Utah Jazz Rumors
Mitchell averaged more than 21 points per game in each month from December on, consistently excelling as the defensive schemes to stop him became more complicated. The coaches’ crash course for Mitchell, who starts at shooting guard and plays some point guard, has advanced into masters-level classes. “It’s gone from reading his defender and the defender in pick-and-roll to reading the help,” Snyder says after the film session. “It’s deeper — more levels, more things to see.”
Maximizing the attention Mitchell commands is a frequent theme throughout the film session. It’s why Bryant harps so much on sprinting all the way to the corner in transition. It’s why Snyder shows Mitchell a possession on which the rookie never touches the ball but affects the play by circling back to the top of the arc while Rubio probes the baseline — “Nashes,” as Snyder calls it — stretching the defense to create room for Gobert to cut for a dunk. “You’re getting to a point where, because of the way people are playing you, it’s even more important for you to space,” Snyder says as the clip of Gobert’s dunk plays. “Because if you’re not spaced, we don’t get to take advantage of your gravity, right?”
Mitchell draws contact while executing a “goofy-foot finish” — a technique Bryant taught him, catching shot-blockers off-guard with a quick, right-handed scoop while leaping off the right foot. Mitchell listened, learned and executed. “One thing about him is he’s not afraid to try things and really apply it,” Bryant says after the film session. “That’s something that’s rare. A lot of guys want to stay in their comfort zone. He has the ability to go out there and apply it.”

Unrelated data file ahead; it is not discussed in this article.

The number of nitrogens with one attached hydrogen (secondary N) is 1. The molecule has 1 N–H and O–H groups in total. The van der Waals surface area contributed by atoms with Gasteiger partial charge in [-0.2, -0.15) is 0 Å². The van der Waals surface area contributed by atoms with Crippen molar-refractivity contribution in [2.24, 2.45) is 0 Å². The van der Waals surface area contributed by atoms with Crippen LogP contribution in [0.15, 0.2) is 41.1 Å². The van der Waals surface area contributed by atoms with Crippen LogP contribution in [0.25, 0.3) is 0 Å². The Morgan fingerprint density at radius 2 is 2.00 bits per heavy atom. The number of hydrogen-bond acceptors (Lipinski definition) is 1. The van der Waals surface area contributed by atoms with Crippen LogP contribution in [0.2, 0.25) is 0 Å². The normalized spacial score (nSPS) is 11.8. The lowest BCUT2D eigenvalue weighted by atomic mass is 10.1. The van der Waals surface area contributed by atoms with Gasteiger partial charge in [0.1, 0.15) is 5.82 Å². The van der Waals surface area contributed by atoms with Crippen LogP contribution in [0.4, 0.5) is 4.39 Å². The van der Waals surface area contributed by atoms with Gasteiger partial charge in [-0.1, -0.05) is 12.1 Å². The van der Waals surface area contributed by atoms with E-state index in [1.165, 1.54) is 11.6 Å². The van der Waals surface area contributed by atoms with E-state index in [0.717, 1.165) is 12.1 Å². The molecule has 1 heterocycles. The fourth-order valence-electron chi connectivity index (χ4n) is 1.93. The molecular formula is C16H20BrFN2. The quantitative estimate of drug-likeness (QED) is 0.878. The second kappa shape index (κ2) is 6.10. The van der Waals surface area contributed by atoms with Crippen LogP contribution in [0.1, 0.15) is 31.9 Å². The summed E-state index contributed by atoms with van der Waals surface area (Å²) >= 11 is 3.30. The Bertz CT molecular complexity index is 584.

Any time you’re doing something better than Michael Jordan, especially in the playoffs, you’re really doing something. And with 55 points in his first two playoff games, including 28 in a 102-95 Game 2 win over the Thunder on Wednesday, Utah Jazz rookie Donovan Mitchell topped Jordan’s record for most points by a guard in his initial two postseason contests.
“So far” implies more to come, and with the Jazz even with Oklahoma City at one game apiece, there’s at least three left to Utah’s — and Mitchell’s — surprising season. “If he was feeling something, he didn’t show it,” Jazz coach Quin Snyder said of Mitchell. “When he really got aggressive going to the rim, some other things opened up.”